References in classic literature ?
Tyrrel was wrong to let her temper get the better of her, and to suppose herself insulted where no insult was intended.
Bingley was endeared to Darcy by the easiness, openness, and ductility of his temper, though no disposition could offer a greater contrast to his own, and though with his own he never appeared dissatisfied.
His mistress is feeling the penalty of having been fool enough to vent her ill temper on her head-waiter.
Excepting yourself and your brother, I do not know his equal for temper. I shall never forget his flying Henry's kite for him that very windy day last Easterand ever since his particular kindness last September twelvemonth in writing that note, at twelve o'clock at night, on purpose to assure me that there was no scarlet fever at Cobham, I have been convinced there could not be a more feeling heart nor a better man in existence.If any body can deserve him, it must be Miss Taylor."
"The king your father and the king your grandfather never lost their temper except when under the protection of their own palace."
His opinions were always impersonal; and now as their manner rather than their make has been slightly tempered, it may surprise the belated reader to learn that it was the belief of one English critic that their author had "placed himself beyond the pale of decency" by them.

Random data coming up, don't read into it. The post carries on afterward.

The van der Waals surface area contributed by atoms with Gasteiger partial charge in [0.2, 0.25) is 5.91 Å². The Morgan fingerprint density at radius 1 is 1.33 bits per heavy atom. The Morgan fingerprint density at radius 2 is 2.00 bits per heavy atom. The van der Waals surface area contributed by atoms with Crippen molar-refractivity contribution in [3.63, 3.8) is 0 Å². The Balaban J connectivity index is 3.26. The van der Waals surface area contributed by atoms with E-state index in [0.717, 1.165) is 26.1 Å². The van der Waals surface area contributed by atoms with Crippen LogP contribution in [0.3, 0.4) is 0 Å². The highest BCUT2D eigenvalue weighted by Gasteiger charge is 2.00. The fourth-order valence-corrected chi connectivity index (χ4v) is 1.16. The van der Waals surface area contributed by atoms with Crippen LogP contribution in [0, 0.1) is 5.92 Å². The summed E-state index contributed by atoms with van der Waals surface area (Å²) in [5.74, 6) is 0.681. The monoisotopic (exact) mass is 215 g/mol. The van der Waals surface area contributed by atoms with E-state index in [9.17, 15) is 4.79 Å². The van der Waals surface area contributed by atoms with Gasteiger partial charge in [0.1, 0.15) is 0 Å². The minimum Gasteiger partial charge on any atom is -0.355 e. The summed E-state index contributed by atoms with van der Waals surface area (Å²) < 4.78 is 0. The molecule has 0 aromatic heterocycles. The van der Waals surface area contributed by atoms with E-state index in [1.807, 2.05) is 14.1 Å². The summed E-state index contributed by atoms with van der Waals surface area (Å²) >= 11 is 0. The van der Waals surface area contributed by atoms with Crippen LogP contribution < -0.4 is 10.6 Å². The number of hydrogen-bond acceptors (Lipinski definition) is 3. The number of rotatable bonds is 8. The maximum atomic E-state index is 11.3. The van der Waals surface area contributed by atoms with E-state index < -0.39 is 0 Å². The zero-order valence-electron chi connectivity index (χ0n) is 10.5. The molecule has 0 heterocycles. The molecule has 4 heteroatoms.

He expressed, indeed, so much resentment against an unforgiving temper, that the captain at last pretended to be convinced by his arguments, and outwardly professed to be reconciled.
Herncastle's fiery temper had been, as I could plainly see, exasperated to a kind of frenzy by the terrible slaughter through which we had passed.
"Did anybody ever see such a temper!" exclaimed the horrified Mrs.
"Marilla Cuthbert, you don't mean to say that you are upholding her in such a terrible display of temper as we've just seen?" demanded Mrs.
Wretchedly did he feel, that with all the cost and care of an anxious and expensive education, he had brought up his daughters without their understanding their first duties, or his being acquainted with their character and temper.
She hoped to marry him, and they continued together till she was obliged to be convinced that such hope was vain, and till the disappointment and wretchedness arising from the conviction rendered her temper so bad, and her feelings for him so like hatred, as to make them for a while each other's punishment, and then induce a voluntary separation.